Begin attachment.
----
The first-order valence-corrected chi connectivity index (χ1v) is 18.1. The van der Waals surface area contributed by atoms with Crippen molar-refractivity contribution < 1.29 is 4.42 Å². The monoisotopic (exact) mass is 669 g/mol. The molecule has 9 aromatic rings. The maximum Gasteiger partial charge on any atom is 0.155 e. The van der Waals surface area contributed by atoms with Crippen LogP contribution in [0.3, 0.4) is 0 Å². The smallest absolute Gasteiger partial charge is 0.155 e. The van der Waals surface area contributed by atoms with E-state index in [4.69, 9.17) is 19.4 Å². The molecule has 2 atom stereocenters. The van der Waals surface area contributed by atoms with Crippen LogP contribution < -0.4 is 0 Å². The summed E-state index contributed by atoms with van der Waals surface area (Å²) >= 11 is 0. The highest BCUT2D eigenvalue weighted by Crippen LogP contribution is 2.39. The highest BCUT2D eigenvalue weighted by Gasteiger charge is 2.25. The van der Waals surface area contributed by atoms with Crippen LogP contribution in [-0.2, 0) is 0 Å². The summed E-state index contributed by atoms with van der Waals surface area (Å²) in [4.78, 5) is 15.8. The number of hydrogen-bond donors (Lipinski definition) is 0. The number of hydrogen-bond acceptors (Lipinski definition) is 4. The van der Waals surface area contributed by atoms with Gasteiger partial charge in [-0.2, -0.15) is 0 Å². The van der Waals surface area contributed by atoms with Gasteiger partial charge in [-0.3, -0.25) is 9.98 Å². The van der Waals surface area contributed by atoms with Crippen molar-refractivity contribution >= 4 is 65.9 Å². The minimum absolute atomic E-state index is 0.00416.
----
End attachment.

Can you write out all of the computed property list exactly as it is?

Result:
The first-order valence-corrected chi connectivity index (χ1v) is 18.1. The van der Waals surface area contributed by atoms with Crippen molar-refractivity contribution < 1.29 is 4.42 Å². The monoisotopic (exact) mass is 669 g/mol. The molecule has 9 aromatic rings. The maximum Gasteiger partial charge on any atom is 0.155 e. The van der Waals surface area contributed by atoms with Crippen LogP contribution in [0.3, 0.4) is 0 Å². The smallest absolute Gasteiger partial charge is 0.155 e. The van der Waals surface area contributed by atoms with E-state index in [4.69, 9.17) is 19.4 Å². The molecule has 2 atom stereocenters. The van der Waals surface area contributed by atoms with Crippen LogP contribution < -0.4 is 0 Å². The summed E-state index contributed by atoms with van der Waals surface area (Å²) >= 11 is 0. The highest BCUT2D eigenvalue weighted by Crippen LogP contribution is 2.39. The highest BCUT2D eigenvalue weighted by Gasteiger charge is 2.25. The van der Waals surface area contributed by atoms with Crippen LogP contribution in [-0.2, 0) is 0 Å². The summed E-state index contributed by atoms with van der Waals surface area (Å²) in [4.78, 5) is 15.8. The number of hydrogen-bond donors (Lipinski definition) is 0. The number of hydrogen-bond acceptors (Lipinski definition) is 4. The van der Waals surface area contributed by atoms with Gasteiger partial charge in [-0.2, -0.15) is 0 Å². The van der Waals surface area contributed by atoms with Gasteiger partial charge in [-0.3, -0.25) is 9.98 Å². The van der Waals surface area contributed by atoms with Crippen molar-refractivity contribution >= 4 is 65.9 Å². The minimum absolute atomic E-state index is 0.00416.